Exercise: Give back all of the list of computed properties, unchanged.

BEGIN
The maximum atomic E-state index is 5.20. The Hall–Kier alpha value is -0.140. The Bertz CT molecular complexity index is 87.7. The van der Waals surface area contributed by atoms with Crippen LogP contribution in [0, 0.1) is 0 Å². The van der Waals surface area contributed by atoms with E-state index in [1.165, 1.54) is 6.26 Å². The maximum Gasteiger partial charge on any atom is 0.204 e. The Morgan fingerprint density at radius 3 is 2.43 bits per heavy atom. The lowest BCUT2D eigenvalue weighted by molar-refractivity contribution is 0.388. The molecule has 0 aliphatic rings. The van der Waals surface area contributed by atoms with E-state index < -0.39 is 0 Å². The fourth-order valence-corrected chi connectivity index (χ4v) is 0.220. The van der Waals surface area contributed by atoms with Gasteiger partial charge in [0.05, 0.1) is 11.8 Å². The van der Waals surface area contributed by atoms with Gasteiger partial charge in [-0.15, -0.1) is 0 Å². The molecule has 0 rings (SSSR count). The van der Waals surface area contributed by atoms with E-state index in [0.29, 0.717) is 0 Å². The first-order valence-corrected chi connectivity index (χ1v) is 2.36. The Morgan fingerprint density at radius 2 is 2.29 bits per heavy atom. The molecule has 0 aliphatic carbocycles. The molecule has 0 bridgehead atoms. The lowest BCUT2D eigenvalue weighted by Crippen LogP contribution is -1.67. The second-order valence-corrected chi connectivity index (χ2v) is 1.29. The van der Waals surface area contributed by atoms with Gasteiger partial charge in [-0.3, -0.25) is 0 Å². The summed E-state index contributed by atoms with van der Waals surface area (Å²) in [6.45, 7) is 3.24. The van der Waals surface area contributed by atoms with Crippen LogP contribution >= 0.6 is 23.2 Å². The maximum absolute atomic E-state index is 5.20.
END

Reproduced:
The maximum atomic E-state index is 5.20. The Hall–Kier alpha value is -0.140. The Bertz CT molecular complexity index is 87.7. The van der Waals surface area contributed by atoms with Crippen LogP contribution in [0, 0.1) is 0 Å². The van der Waals surface area contributed by atoms with E-state index in [1.165, 1.54) is 6.26 Å². The maximum Gasteiger partial charge on any atom is 0.204 e. The Morgan fingerprint density at radius 3 is 2.43 bits per heavy atom. The lowest BCUT2D eigenvalue weighted by molar-refractivity contribution is 0.388. The molecule has 0 aliphatic rings. The van der Waals surface area contributed by atoms with E-state index < -0.39 is 0 Å². The fourth-order valence-corrected chi connectivity index (χ4v) is 0.220. The van der Waals surface area contributed by atoms with Gasteiger partial charge in [0.05, 0.1) is 11.8 Å². The van der Waals surface area contributed by atoms with Gasteiger partial charge in [-0.15, -0.1) is 0 Å². The molecule has 0 rings (SSSR count). The van der Waals surface area contributed by atoms with E-state index in [0.29, 0.717) is 0 Å². The first-order valence-corrected chi connectivity index (χ1v) is 2.36. The Morgan fingerprint density at radius 2 is 2.29 bits per heavy atom. The molecule has 0 aliphatic carbocycles. The molecule has 0 bridgehead atoms. The lowest BCUT2D eigenvalue weighted by Crippen LogP contribution is -1.67. The second-order valence-corrected chi connectivity index (χ2v) is 1.29. The van der Waals surface area contributed by atoms with Gasteiger partial charge in [-0.3, -0.25) is 0 Å². The summed E-state index contributed by atoms with van der Waals surface area (Å²) in [6.45, 7) is 3.24. The van der Waals surface area contributed by atoms with Crippen LogP contribution >= 0.6 is 23.2 Å². The maximum absolute atomic E-state index is 5.20.